A classical Richmond furniture exhibition, at long last

Katherine Lanza Exhibitions

Installation view of Classical Richmond Furniture: Early American History and Craftsmanship in Virginia’s Capital at the John Marshall House in Virginia. All photographs by Michael S. Phillips.

Improbable as it may seem, the city of Richmond, Virginia, has never had an exhibition dedicated to its furniture. That is, until now. Classical Richmond Furniture: Early American History and Craftsmanship in Virginia’s Capital, at the historic John Marshall House in the city’s Court End neighborhood until June 30, aims to tell the story of the commonwealth’s early-nineteenth-century classicizing craze via forty tables, chairs, clocks, and case pieces, some of which are on public view for the first time.

Tilt-top tea table, c. 1815, with a Paris porcelain coffee pot, cup, and saucer from the John Marshall House collection, c. 1820. This sophisticated tea table exhibits a boldly turned urn pedestal with compressed baluster elements, fluted saber legs, and brass paw feet of Etruscan and Greek origin. Collection of Michael S. Phillips.

In 1780 the capital of Virginia was moved inland, from Williamsburg to the more centrally-located Richmond. By 1820, the city was home to more than twelve thousand residents, many of whom were involved in the flourishing tobacco, flour, coal, and iron industries. As was the case in many early-American cities, Richmond’s citizens looked to contribute to a new sense of national identity. When a new capitol building was commissioned (Thomas Jefferson contributed its neoclassical design), skilled artisans versed in the classical styles popular at the time migrated to the city, and, soon, furniture incorporating ancient Greek and Roman motifs was being manufactured. Classical columns appeared on clocks, sideboards, and wash stands. The urn form became prominent not only as a central pedestal for candle stands and tea tables, but even as supportive feet for case pieces, as did paw feet, which harkened back to Greek, Etruscan, and Roman prototypes. While some Richmond cabinetmakers imported pre-made parts from the north, others developed methods of turning and carving that imparted to their work a distinctly southern flavor.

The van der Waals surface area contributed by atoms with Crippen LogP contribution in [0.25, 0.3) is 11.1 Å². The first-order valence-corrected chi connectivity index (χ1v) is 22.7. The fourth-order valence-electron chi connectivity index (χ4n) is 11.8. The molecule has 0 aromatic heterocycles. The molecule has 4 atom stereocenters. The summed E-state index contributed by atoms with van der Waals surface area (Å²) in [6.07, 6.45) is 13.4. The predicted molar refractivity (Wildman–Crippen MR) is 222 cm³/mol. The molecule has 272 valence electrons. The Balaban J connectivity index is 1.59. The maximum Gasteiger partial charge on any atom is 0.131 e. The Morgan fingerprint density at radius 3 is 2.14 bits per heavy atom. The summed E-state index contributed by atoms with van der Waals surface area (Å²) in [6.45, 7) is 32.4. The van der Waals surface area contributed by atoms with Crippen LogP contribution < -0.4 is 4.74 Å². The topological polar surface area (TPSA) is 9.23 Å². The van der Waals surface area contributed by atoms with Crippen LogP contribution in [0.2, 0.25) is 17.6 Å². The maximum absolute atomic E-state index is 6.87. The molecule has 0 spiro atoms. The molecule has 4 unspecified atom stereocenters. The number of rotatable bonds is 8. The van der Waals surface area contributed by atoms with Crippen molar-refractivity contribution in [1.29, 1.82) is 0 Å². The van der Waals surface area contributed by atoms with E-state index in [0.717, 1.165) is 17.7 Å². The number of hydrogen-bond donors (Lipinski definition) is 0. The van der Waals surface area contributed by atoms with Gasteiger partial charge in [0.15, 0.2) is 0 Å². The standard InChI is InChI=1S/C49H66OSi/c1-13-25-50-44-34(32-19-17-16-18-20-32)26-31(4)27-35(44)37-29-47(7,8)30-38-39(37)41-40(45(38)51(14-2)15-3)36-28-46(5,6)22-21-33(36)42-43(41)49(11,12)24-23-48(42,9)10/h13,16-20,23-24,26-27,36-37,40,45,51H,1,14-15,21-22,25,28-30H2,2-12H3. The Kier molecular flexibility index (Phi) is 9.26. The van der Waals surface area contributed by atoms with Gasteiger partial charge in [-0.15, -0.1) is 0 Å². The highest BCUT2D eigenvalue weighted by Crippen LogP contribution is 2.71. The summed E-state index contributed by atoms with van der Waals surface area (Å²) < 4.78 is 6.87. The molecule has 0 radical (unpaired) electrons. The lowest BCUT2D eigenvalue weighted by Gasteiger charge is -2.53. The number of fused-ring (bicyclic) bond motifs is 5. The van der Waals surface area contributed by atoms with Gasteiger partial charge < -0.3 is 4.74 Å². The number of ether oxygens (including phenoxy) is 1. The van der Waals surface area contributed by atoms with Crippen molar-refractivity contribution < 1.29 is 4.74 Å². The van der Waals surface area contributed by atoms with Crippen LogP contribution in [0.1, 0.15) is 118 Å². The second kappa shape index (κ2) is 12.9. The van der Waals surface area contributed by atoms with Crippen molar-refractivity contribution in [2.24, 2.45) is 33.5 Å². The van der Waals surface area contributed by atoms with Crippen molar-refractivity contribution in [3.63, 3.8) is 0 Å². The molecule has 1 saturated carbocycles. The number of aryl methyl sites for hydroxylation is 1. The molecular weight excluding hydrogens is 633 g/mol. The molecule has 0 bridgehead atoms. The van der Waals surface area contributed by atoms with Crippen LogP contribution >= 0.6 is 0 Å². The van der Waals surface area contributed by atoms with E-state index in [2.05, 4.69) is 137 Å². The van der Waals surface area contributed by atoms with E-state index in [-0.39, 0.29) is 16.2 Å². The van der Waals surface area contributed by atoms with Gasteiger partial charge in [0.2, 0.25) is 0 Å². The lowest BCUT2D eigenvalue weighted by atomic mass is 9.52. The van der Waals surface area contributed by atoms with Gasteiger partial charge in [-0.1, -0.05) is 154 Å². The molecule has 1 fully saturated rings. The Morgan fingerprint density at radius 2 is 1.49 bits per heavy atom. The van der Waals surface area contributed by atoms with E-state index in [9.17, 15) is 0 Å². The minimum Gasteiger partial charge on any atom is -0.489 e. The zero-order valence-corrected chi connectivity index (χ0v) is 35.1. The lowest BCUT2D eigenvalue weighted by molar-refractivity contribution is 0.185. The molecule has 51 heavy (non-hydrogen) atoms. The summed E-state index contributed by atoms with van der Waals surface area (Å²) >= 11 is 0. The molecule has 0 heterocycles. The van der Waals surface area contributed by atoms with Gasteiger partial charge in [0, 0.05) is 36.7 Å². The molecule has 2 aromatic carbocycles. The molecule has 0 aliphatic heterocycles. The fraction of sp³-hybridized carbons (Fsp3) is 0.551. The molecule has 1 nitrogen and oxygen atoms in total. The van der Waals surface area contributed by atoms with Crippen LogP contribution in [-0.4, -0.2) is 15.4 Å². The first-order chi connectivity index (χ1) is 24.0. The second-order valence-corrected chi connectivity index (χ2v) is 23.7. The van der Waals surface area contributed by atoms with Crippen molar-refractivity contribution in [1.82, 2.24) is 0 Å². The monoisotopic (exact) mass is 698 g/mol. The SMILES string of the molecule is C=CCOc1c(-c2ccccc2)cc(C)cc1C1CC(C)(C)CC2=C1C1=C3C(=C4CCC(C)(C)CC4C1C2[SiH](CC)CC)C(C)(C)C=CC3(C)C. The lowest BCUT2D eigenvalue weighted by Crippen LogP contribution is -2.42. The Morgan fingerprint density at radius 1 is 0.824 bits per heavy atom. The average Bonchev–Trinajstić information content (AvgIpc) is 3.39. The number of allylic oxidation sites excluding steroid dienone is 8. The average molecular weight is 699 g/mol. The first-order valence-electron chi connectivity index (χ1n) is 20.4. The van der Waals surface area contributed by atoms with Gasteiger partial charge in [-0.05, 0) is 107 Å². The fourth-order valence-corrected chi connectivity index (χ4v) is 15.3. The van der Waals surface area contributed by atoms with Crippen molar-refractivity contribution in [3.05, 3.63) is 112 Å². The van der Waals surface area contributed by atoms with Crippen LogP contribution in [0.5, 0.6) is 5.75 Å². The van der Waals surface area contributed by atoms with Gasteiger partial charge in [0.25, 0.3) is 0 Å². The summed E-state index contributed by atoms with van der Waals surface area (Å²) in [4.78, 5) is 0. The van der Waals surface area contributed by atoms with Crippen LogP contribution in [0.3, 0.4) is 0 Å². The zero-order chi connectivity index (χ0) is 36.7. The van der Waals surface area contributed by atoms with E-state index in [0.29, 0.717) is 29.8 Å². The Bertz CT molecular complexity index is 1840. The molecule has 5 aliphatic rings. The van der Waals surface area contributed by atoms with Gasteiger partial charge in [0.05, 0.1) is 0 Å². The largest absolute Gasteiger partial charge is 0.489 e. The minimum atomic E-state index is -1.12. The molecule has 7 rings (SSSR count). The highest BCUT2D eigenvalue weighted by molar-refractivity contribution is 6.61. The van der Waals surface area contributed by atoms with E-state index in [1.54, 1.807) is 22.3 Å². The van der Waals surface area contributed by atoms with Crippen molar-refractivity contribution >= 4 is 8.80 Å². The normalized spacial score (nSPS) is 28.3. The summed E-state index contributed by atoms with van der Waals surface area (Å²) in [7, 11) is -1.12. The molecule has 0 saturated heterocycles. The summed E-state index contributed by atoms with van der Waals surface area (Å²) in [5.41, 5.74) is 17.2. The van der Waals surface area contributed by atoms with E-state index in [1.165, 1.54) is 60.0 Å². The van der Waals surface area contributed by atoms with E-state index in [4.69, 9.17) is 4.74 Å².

Among the fine pieces of furniture on view at the John Marshall House are a pair of extremely rare James Rockwood card tables from the Brook Hill estate in nearby Henrico County, a Chauncey Jerome shelf clock, and a sophisticated tea table with a turned-urn central pedestal, reeded saber legs, and brass paw feet whose maker, sadly, remains unknown. In conjunction with the exhibition, Preservation Virginia is hosting a series of events and programs featuring Colonial Williamsburg’s chief curator Ronald L. Hurst and curator of furniture Tara Chicirda, as well as dealer Sumpter Priddy, among others.

Classical Richmond Furniture: Early American History and Craftsmanship in Virginia’s Capital was curated by Michael S. Phillips, a Richmond scholar and collector.